In this collection of 10 essays, Morgan Jerkins reflects on her life and how it represents the experiences of black women in America. Each essay tackles a different aspect of life, including her childhood impressions of beauty, to life in America versus overseas, sexual desire, cultural representations of black women, living in a black body, and moving to Harlem after spending her life in mostly white spaces. As a young writer, she doesn’t have many decades of life experience to draw on, but she mines her life with thoroughness and insight — enough so that her youth never poses a problem. (It would be interesting, to see how her reflections shift over time, but that doesn’t make her observations now any less valid.)
Many of the essays are long and have a meandering quality to them as she drifts from one subject to another. Although the essays might seem to wander too much, I think the effect was deliberate, as she generally steered back to her central point. But the wide range of topics explored in these long essays shows that whatever Jerkins is exploring touches many different pieces of life. For instance, the essay “Black Girl Magic” considers both the criticism of the concept and the empowerment it provides, as well as black women’s relationships with their bodies especially when they don’t feel magical, Jerkins’ own relationship with her body, the pressure to avoid mistakes and always be magically perfect, and the power of black spirituality. It all relates, even if, once in a while, the connections aren’t entirely clear.
Jerkins writes in great detail about her own life, sometimes to an uncomfortable degree. She’s vulnerable about herself, including times when she got things wrong or has questions. Overall, however, she appears confident in her beliefs, but most of her confidence is about belief that she has the right to say what she things — and that’s absolutely correct. She discusses times that she’s gotten criticized for her writing, but that doesn’t stop her from using her voice, from making her black womanhood visible.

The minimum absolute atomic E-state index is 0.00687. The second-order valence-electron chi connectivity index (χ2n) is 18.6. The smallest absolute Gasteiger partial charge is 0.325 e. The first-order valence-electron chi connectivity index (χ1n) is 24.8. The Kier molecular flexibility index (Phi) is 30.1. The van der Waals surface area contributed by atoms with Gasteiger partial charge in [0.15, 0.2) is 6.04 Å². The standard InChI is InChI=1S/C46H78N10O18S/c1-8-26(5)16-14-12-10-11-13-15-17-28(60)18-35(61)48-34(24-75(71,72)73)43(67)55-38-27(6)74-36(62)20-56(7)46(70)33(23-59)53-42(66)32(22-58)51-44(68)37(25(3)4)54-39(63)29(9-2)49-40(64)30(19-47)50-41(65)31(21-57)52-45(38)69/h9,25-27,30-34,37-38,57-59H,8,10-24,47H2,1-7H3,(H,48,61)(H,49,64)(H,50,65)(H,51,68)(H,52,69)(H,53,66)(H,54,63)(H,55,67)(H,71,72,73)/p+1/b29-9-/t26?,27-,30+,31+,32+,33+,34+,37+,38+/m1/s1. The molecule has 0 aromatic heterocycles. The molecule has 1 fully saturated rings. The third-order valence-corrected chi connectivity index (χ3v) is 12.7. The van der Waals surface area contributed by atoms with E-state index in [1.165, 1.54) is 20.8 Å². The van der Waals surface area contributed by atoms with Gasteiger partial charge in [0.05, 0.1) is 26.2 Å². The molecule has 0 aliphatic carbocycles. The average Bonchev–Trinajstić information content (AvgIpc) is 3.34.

One element of the book that interested me was her discussion of universality. The book’s first essay, “Monkeys Like You,” describes incidents of childhood bullying and rejection that will be familiar to many. But she wants to be very clear that she is writing about the experiences of a black woman and that her story is not meant to be appropriated by white women:
Someone may read these two anecdotes from my childhood and believe that this is what happens to all little girls. It’s true that we are all victims within a patriarchal society and we must fight. But the fight to empower all women under the veil of feminism has historically and presently centered white women. The word “all” switches to whiteness as the default—this is also why I write.
That paragraph brought me up short because I’d been thinking exactly what she said—that the incidents she describes happen to girls of all races. But, the thing is, for a black girl, there’s an additional burden. Any rejection I experienced as a little girl would not have had the layer of knowing that my hair and skin would never live up to the ideal established by society. So there’s that. Plus, as she states above, if we turn her story into simply a bullying story, without making it also about race, the picture in many people’s heads will default to a white one. And there are aspects of her experience that are particular to her as a black woman.
Plus, as becomes clear when she explores the subject of universality more clearly in a later essay, it’s not right to measure the validity and value of black voices according to how well white people can relate to them. That’s putting white voices at the center. Sure, I might be able to relate to bits and pieces of Jerkins’s story, but does that matter? Does it make her story more important because a white woman can see herself in pieces of it? Of course not.
But although this book is not meant to validate me and my experiences, Jerkins still invites me and other white readers to listen, writing that “This book is not about all women, but it is meant for all woman, and men, and those who do not adhere to the gender binary. It is for you. You.”